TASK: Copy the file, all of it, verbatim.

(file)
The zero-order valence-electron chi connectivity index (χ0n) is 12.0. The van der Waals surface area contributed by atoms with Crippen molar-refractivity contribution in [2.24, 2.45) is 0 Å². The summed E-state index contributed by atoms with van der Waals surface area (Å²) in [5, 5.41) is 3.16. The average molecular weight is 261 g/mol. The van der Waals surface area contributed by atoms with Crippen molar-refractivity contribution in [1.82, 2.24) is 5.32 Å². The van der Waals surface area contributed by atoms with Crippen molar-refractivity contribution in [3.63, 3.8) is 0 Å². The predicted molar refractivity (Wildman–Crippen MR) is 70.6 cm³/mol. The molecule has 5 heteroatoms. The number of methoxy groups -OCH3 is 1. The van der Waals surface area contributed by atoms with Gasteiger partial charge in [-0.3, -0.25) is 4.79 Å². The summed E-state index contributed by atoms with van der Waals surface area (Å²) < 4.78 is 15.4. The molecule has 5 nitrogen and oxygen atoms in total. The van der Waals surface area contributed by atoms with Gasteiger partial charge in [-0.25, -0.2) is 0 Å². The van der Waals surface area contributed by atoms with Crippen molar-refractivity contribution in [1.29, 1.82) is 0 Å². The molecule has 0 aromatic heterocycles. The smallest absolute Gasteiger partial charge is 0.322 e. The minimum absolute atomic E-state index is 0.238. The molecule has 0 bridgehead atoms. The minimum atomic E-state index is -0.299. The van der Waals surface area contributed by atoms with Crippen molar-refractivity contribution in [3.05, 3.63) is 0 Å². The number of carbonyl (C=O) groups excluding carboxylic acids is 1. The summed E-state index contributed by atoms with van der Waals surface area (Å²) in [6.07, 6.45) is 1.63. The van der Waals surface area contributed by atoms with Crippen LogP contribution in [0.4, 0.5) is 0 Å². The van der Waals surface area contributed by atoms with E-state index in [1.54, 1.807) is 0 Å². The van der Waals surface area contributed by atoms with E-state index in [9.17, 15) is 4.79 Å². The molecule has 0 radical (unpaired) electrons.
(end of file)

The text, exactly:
The zero-order valence-electron chi connectivity index (χ0n) is 12.0. The van der Waals surface area contributed by atoms with Crippen molar-refractivity contribution in [2.24, 2.45) is 0 Å². The summed E-state index contributed by atoms with van der Waals surface area (Å²) in [5, 5.41) is 3.16. The average molecular weight is 261 g/mol. The van der Waals surface area contributed by atoms with Crippen molar-refractivity contribution in [1.82, 2.24) is 5.32 Å². The van der Waals surface area contributed by atoms with Crippen molar-refractivity contribution in [3.63, 3.8) is 0 Å². The predicted molar refractivity (Wildman–Crippen MR) is 70.6 cm³/mol. The molecule has 5 heteroatoms. The number of methoxy groups -OCH3 is 1. The van der Waals surface area contributed by atoms with Gasteiger partial charge in [-0.3, -0.25) is 4.79 Å². The summed E-state index contributed by atoms with van der Waals surface area (Å²) < 4.78 is 15.4. The molecule has 5 nitrogen and oxygen atoms in total. The van der Waals surface area contributed by atoms with Gasteiger partial charge in [-0.25, -0.2) is 0 Å². The van der Waals surface area contributed by atoms with Crippen molar-refractivity contribution in [1.29, 1.82) is 0 Å². The molecule has 0 aromatic heterocycles. The smallest absolute Gasteiger partial charge is 0.322 e. The minimum absolute atomic E-state index is 0.238. The molecule has 0 bridgehead atoms. The minimum atomic E-state index is -0.299. The van der Waals surface area contributed by atoms with Crippen molar-refractivity contribution in [3.05, 3.63) is 0 Å². The number of carbonyl (C=O) groups excluding carboxylic acids is 1. The summed E-state index contributed by atoms with van der Waals surface area (Å²) in [6.07, 6.45) is 1.63. The van der Waals surface area contributed by atoms with Crippen LogP contribution in [0.4, 0.5) is 0 Å². The van der Waals surface area contributed by atoms with E-state index in [1.54, 1.807) is 0 Å². The van der Waals surface area contributed by atoms with E-state index in [9.17, 15) is 4.79 Å². The molecule has 0 radical (unpaired) electrons.